Consistency Is the Best Diet
- Tuesday, August 25, 2009
The Home Education Patch: You can always tell when children are on this homeschool diet. They look like they're trying to cover up a blemish. A single, non-reuseable adhesive patch (which looks exactly like a Band-Aid) is placed on the student's face, preferably on the temple or forehead. Each patch contains an easily absorbed compound derived from pulverized textbooks and is practically harmless . . . to most people.
The package instructions insinuate that multiple subject patches may be used at one time, providing they are compatible with each other. For example, the M-Patch (math) can be used with the SS-Patch (social studies) or an SP-Patch (spelling), but not the CW-Patch (creative writing). Incompatible compounds tend to cancel each other out. Because each child is different, the manufacturers suggest that parents utilize the trial and error method. My Personal Patch Representative said that as long as you follow the guidelines, there should be no problems or side effects—provided the student is not on any medication and is under the constant supervision of a licensed HEP physician.
Homeschooler Diet Card Systems: This entire kit is contained in a lovely black leatherette (aka vinyl) case about the size of your checkbook. Each case holds 12 Subject cards, 24 Elective cards, and three Freebie cards in the left-hand side pocket. On the right side there are 10 Alternative cards. Each morning you will choose the subjects, the intensity level, and the length of time you will commit to homeschooling for the day. Locate the cards on the left which apply to your situation and the individual needs of each child. Throw those cards in the trash can. Now choose three or four cards from the right-hand side and follow the instructions on them to the best of your ability.
Let me tell you, this program sells itself. The best part is the Simple Trade Off Program (STOP)—the Alternative cards on the right side. Each color-coded card suggests a particular subject and its appropriate time constraints. If you follow the plan, you will achieve the corresponding results, guaranteed. It's that simple. For example:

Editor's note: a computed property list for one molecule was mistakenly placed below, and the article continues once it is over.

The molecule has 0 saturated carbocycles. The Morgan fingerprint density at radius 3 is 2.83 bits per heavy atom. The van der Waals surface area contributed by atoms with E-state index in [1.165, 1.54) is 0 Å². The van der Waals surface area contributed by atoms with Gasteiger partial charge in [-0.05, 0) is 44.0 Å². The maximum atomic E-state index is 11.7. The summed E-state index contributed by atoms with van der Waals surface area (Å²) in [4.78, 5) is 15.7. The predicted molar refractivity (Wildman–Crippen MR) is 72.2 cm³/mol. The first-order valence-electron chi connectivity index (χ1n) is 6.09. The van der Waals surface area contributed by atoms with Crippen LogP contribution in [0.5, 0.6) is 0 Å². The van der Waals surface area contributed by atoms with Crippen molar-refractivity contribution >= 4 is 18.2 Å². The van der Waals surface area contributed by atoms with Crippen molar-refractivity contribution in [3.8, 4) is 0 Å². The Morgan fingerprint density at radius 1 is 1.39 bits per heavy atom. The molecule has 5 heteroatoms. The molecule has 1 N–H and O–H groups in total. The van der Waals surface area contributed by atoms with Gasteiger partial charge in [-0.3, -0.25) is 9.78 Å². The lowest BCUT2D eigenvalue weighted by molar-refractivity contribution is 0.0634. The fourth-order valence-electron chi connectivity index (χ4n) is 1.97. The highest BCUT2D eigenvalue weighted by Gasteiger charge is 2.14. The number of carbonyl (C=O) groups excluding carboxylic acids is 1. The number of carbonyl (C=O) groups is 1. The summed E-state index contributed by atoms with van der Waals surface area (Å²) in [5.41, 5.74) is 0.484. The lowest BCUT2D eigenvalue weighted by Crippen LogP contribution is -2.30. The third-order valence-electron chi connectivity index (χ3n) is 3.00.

• One hour of geography yields a two-hour headache.
• Complete one book report = feel as if you have been riding Space Mountain for two days.
• Four hours of science = one kitchen disaster that takes eight hours to clean up.
• Give one advanced level spelling test = enjoy a nervous breakdown.
• Thirty minutes of home economics = organize schoolwork by the amount of whining it creates.
The Freebie cards work like the Get Out of Jail Free card from your Monopoly game. The directions read, "Stay in bed for one day, relax, watch TV, drink coffee. Read a good book while listening to the kids argue. Understand that a day off makes your children's brains lose significant amounts of fresh valuable information. Tomorrow you will start the entire year from scratch and therefore end up going to mid-July because you just ‘had to have a day off.'"
With all these choices, promotions, promises and sales pitches, I was beginning to wonder if this was a nightmare or if I was suffering from a bad case of deja vu. Is there really a simple way to homeschool? Can my children learn faster by switching to another curriculum? Is education supposed to be easy? Do I need to panic and reevaluate my homeschool every time something new and promising comes out? Don't consistency, familiarity, and predictability have any merit? Aren't the effects of homeschool diet-hopping detrimental to a family's mental health? Won't a regular, nutritious diet and exercise plan achieve better results than living through the vicious cycles of buying into a new fad and then becoming discouraged again in three weeks when I discover "it didn't work for me"? Isn't God capable of using my current resources and finances to fulfill His will for me and my children?
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